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The Papal Vatican flag was modeled on an earlier version from 1808 during the Papal States days. The current flag was adopted on June 7, 1929 when Pope Pius XI signed the Lateran Treaty with Italy creating a new independent state governed by the Holy See.
The flag consists of two vertical bands, one of gold or yellow and one of white with the crossed keys of Saint Peter and the Papal Tiara on the white band. The crossed keys consist of a golden and a silver key, in which the silver key is placed in the right position.
The tiara was used by Pope Pius XI. The two keys represent the Keys of Heaven (according to the Gospel of Matthew 16:19) given by Jesus Christ to Saint Peter. The popes are regarded as the successor of Peter, and the gold and silver keys have been significant elements in the symbolism of the Holy See since the 13th century. The gold represents spiritual power, while the silver key represents worldly power. The order of the keys on the coat of arms of Vatican City is the reverse of the coat of arms of the Holy See, in order to distinguish between the two entities.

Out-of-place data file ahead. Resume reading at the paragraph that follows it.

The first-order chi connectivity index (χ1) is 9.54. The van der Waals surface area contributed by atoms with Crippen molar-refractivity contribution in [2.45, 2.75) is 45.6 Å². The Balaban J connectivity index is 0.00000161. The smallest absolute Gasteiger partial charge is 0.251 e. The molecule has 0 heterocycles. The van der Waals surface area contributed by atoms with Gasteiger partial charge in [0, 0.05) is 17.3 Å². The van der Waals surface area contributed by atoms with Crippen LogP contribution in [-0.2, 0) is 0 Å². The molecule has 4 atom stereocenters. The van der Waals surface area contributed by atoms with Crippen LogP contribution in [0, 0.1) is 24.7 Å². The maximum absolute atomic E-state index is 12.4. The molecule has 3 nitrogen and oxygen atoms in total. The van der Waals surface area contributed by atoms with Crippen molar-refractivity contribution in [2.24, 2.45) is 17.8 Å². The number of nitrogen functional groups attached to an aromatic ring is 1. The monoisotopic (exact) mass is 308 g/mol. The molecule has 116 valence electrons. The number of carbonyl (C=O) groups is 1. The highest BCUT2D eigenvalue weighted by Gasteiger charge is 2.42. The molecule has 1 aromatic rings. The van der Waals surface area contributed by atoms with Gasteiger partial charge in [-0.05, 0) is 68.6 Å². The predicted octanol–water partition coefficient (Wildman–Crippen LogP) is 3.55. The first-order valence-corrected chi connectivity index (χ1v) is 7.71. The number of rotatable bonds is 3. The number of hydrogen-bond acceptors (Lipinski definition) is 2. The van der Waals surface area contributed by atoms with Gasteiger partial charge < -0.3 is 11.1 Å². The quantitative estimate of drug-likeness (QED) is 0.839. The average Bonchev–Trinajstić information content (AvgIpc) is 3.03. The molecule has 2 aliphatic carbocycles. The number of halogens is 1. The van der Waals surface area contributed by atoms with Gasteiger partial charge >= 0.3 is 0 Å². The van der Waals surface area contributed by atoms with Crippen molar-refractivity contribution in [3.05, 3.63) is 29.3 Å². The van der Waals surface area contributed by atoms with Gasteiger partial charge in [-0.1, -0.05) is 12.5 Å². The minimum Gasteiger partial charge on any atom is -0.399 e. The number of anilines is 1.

These outdoor religious flags utilize the latest in sewing and digital printing technology to replicate the Papal Vatican flag onto a 100% heavyweight nylon material that's durable and fast-drying. Each flag is professionally sewn and finished with strong canvas heading with brass grommets.
Measures: 4' x 6'